Top 10 trends in real estate for 2016

January 4, 2016 admin

A dance of capital continues to twirl its way from East to West and compete with domestic capital. What trends are in store for investors in 2016 interested in North American property markets? According to the Urban Land Institute and PwC’s recent Emerging Trends In Real Estate: United States and Canada 2016, here’s an overview of the top 10 trends investors can expect:

18-hour cities 2.0
Global and domestic investors are demonstrating growing confidence in the investment potential of U.S. secondary markets such as Austin, Denver, San Antonio and San Diego as they cast a wider net for deals beyond more expensive 24-hour gateway cities. Though traditionally more volatile, 18-hour cities currently have lower-than-average supply pressure, increasing their attractiveness.

Next stop: The suburbs
The real estate market has managed to replicate the attractive components of an urban environment in select suburban locations, with mounting evidence millennials eventually will make their way from urban centers to outer neighborhoods and even select suburban areas that are walkable, transit-oriented, mixed-use and provide all of the amenities to which they have grown accustomed.

Offices: Barometer of change
Design of new space must be appealing to the workers that companies hope to attract, as well as the more flexible way work is being done via technology. The U.S. office sector, benefiting from an economic recovery and job growth, simultaneously is experiencing the initial exit of the baby boomers from the workforce, leaving generation X in charge of a growing millennial workforce.

A housing option for everyone
Over the short term, the advantage remains with investors and developers in the rental-housing sector as the homeownership rate continues to decline down to a narrow range around its 50-year average of 65 percent. Over the long term, all residential segments will see greater housing demand. Co-housing solutions, micro housing, and other design trends are addressing some of the scarcity and lifestyle issues shaping household preferences.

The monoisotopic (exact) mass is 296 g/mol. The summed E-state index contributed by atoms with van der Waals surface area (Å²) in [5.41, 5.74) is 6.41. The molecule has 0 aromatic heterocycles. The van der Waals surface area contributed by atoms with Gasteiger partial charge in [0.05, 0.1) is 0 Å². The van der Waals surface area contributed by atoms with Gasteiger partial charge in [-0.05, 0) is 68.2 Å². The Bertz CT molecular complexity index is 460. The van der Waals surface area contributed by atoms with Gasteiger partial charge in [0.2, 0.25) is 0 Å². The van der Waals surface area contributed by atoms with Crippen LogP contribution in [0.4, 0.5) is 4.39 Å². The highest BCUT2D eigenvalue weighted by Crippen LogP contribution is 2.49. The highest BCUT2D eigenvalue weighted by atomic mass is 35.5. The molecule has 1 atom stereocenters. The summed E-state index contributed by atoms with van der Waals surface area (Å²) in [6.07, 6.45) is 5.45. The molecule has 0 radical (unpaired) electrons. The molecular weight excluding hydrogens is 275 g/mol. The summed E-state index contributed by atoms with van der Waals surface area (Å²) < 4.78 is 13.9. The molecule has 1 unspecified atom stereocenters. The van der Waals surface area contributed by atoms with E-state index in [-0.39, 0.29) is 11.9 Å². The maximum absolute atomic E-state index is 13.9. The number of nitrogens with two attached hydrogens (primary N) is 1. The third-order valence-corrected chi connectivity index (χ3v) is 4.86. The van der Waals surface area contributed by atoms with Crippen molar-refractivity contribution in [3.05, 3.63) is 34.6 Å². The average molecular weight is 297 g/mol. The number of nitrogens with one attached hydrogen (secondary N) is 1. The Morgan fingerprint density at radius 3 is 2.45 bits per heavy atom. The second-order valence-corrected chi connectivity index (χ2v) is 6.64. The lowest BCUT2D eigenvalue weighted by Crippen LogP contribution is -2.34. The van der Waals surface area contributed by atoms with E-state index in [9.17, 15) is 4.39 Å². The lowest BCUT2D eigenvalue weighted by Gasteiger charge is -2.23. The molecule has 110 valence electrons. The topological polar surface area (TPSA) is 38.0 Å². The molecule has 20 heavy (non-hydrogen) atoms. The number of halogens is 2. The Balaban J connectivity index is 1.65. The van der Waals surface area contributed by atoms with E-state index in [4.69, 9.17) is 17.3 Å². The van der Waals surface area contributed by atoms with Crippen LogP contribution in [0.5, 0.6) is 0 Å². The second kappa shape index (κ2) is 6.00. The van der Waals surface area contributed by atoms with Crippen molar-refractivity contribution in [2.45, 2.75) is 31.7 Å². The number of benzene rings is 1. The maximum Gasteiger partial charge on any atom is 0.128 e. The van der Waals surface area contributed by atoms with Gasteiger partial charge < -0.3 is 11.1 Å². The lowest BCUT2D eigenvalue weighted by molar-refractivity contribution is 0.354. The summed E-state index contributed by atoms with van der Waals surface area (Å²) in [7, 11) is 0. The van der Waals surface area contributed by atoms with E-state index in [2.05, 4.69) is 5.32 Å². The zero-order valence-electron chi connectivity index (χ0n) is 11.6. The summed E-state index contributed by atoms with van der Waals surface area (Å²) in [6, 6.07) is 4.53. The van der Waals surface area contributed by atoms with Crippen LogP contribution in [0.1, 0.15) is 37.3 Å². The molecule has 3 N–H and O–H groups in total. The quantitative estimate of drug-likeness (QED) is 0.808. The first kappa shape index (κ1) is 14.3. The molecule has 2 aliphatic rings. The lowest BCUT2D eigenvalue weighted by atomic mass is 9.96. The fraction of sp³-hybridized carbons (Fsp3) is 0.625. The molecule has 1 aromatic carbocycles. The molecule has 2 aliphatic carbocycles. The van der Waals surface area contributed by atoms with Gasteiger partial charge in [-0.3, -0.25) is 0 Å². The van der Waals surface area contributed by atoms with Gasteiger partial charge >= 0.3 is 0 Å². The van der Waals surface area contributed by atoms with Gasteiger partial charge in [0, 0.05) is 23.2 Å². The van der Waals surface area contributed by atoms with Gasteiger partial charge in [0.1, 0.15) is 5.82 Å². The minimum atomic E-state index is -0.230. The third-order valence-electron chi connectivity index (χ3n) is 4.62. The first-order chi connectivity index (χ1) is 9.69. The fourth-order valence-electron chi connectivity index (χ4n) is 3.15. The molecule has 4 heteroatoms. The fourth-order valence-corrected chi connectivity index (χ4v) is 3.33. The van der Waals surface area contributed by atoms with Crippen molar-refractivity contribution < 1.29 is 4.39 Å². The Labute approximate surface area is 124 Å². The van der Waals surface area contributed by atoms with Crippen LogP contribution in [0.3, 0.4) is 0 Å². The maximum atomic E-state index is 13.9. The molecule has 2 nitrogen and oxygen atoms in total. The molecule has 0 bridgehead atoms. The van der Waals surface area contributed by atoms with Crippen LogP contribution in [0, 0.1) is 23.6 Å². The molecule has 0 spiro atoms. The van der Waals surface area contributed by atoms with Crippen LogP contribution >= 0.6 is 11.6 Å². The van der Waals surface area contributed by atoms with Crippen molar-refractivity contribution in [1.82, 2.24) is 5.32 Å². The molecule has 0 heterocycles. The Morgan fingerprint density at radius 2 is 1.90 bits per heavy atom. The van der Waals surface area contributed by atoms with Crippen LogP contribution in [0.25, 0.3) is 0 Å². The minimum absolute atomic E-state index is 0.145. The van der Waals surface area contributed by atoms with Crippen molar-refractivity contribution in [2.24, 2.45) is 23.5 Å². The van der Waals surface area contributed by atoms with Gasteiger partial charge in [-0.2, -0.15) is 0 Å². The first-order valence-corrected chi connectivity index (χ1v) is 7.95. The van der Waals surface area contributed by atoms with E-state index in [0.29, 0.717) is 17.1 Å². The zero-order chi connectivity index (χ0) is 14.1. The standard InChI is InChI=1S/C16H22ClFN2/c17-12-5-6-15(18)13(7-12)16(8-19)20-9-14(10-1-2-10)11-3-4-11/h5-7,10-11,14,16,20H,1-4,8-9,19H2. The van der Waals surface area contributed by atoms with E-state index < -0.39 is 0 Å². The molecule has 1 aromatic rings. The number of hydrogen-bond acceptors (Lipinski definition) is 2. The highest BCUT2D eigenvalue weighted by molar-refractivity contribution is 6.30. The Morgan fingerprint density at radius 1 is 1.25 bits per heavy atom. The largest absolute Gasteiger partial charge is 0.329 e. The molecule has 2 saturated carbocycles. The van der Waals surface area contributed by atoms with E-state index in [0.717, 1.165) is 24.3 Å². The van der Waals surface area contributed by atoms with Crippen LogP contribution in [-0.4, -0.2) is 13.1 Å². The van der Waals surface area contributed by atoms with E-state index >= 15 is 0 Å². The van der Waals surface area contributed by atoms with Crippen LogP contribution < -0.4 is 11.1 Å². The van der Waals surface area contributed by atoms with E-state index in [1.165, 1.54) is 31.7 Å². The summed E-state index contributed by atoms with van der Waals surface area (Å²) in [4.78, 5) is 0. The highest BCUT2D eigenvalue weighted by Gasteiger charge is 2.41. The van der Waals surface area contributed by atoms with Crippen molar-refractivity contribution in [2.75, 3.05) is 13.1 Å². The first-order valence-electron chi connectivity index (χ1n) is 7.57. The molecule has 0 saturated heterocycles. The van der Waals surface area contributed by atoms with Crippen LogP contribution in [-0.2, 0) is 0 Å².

Parking for change
The trend is moving from providing enough parking to being able to profitably repurpose current parking holdings as alternative commuting methods are reducing tenant demands for parking spaces per employee. Alternative work arrangements also are affecting tenants with a large number of workers that may be in the office at the same time.

Infrastructure: Network it! Brand it!
Infrastructure solutions in the United States traditionally have been allocated to large government-sponsored projects. With infrastructure needs growing and becoming more varied in markets across the country, opportunities exists for private investment to become more involved in providing solutions.

Food is getting bigger and closer
Urban farming is one way to meet the urbanites’ growing desire to eat fresh, more nutritious food. Rooftop use for urban farming also can bring new life to obsolete urban industrial properties. New York City has one operation that produces more than 300 tons of vegetables in three hydroponic operations in Brooklyn and Queens.

Consolidation breeds specialization
Real estate market consolidation continues as market participants search for larger market share and operating efficiency through acquisition. There is room, however, for those who specialize given real estate is still a hands-on investment that benefits from local expertise.

We raised the capital, now what do we do with it?
Global uncertainty and financial market volatility continue to drive domestic and global capital into U.S. real estate, particularly the big six markets. With pricing already near record levels for a number of markets and property types, investors are expected to look to additional markets (such as 18-hour cities), atypical alternative assets (e.g., cell towers and outdoor advertising), renovation and redevelopment, and alternative property types (e.g., medical office, senior housing, data centers and lab space).

Return of the human touch
While technology, big data, algorithms and increased market transparency have enhance investors’ ability to target specific investments with increased underwriting assumption confidence, the human touch and experience are necessary for everything to come together.

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Jennifer-Molloy91x119Jennifer Molloy is senior editor of Institutional Real Estate Asia Pacific.

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